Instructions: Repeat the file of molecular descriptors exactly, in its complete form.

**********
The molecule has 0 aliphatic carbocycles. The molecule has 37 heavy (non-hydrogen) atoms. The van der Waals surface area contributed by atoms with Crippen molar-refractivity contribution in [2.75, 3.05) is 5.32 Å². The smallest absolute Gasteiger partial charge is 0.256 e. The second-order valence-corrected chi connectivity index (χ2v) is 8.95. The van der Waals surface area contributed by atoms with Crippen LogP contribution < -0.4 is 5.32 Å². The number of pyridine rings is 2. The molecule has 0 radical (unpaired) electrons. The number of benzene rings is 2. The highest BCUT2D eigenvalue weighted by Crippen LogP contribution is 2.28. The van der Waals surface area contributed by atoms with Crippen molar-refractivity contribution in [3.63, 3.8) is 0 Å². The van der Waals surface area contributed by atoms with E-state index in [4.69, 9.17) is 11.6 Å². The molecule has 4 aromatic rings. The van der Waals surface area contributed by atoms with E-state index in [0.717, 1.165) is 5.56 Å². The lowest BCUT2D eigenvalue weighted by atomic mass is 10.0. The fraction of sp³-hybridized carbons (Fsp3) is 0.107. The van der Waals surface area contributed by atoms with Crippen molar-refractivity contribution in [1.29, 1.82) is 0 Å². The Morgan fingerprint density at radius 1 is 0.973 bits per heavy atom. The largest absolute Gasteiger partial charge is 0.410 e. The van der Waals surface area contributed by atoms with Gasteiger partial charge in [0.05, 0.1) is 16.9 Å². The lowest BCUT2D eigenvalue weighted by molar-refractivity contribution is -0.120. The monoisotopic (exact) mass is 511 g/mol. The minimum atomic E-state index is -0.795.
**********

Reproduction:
The molecule has 0 aliphatic carbocycles. The molecule has 37 heavy (non-hydrogen) atoms. The van der Waals surface area contributed by atoms with Crippen molar-refractivity contribution in [2.75, 3.05) is 5.32 Å². The smallest absolute Gasteiger partial charge is 0.256 e. The second-order valence-corrected chi connectivity index (χ2v) is 8.95. The van der Waals surface area contributed by atoms with Crippen LogP contribution < -0.4 is 5.32 Å². The number of pyridine rings is 2. The molecule has 0 radical (unpaired) electrons. The number of benzene rings is 2. The highest BCUT2D eigenvalue weighted by Crippen LogP contribution is 2.28. The van der Waals surface area contributed by atoms with Crippen molar-refractivity contribution in [3.63, 3.8) is 0 Å². The van der Waals surface area contributed by atoms with E-state index in [4.69, 9.17) is 11.6 Å². The molecule has 4 aromatic rings. The van der Waals surface area contributed by atoms with E-state index in [0.717, 1.165) is 5.56 Å². The lowest BCUT2D eigenvalue weighted by atomic mass is 10.0. The fraction of sp³-hybridized carbons (Fsp3) is 0.107. The van der Waals surface area contributed by atoms with Crippen molar-refractivity contribution in [1.29, 1.82) is 0 Å². The Morgan fingerprint density at radius 1 is 0.973 bits per heavy atom. The largest absolute Gasteiger partial charge is 0.410 e. The van der Waals surface area contributed by atoms with Gasteiger partial charge in [0.05, 0.1) is 16.9 Å². The lowest BCUT2D eigenvalue weighted by molar-refractivity contribution is -0.120. The monoisotopic (exact) mass is 511 g/mol. The minimum atomic E-state index is -0.795.